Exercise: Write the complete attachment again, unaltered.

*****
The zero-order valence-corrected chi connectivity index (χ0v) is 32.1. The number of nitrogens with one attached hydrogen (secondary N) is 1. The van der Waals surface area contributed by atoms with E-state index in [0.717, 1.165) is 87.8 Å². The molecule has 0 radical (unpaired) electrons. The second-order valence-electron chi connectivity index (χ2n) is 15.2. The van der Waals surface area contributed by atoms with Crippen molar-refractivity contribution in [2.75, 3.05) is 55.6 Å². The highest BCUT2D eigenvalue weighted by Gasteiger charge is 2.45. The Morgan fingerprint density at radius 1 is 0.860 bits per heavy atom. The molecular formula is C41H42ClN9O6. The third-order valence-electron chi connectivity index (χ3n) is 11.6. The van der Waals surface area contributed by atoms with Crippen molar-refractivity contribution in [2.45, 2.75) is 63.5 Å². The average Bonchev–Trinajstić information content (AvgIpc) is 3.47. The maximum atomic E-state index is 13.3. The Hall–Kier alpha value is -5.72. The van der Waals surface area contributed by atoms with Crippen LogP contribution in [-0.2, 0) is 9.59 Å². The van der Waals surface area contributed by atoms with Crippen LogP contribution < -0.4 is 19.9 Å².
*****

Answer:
The zero-order valence-corrected chi connectivity index (χ0v) is 32.1. The number of nitrogens with one attached hydrogen (secondary N) is 1. The van der Waals surface area contributed by atoms with E-state index in [0.717, 1.165) is 87.8 Å². The molecule has 0 radical (unpaired) electrons. The second-order valence-electron chi connectivity index (χ2n) is 15.2. The van der Waals surface area contributed by atoms with Crippen molar-refractivity contribution in [2.75, 3.05) is 55.6 Å². The highest BCUT2D eigenvalue weighted by Gasteiger charge is 2.45. The Morgan fingerprint density at radius 1 is 0.860 bits per heavy atom. The molecular formula is C41H42ClN9O6. The third-order valence-electron chi connectivity index (χ3n) is 11.6. The van der Waals surface area contributed by atoms with Crippen molar-refractivity contribution in [2.45, 2.75) is 63.5 Å². The average Bonchev–Trinajstić information content (AvgIpc) is 3.47. The maximum atomic E-state index is 13.3. The Hall–Kier alpha value is -5.72. The van der Waals surface area contributed by atoms with Crippen LogP contribution in [-0.2, 0) is 9.59 Å². The van der Waals surface area contributed by atoms with Crippen LogP contribution < -0.4 is 19.9 Å².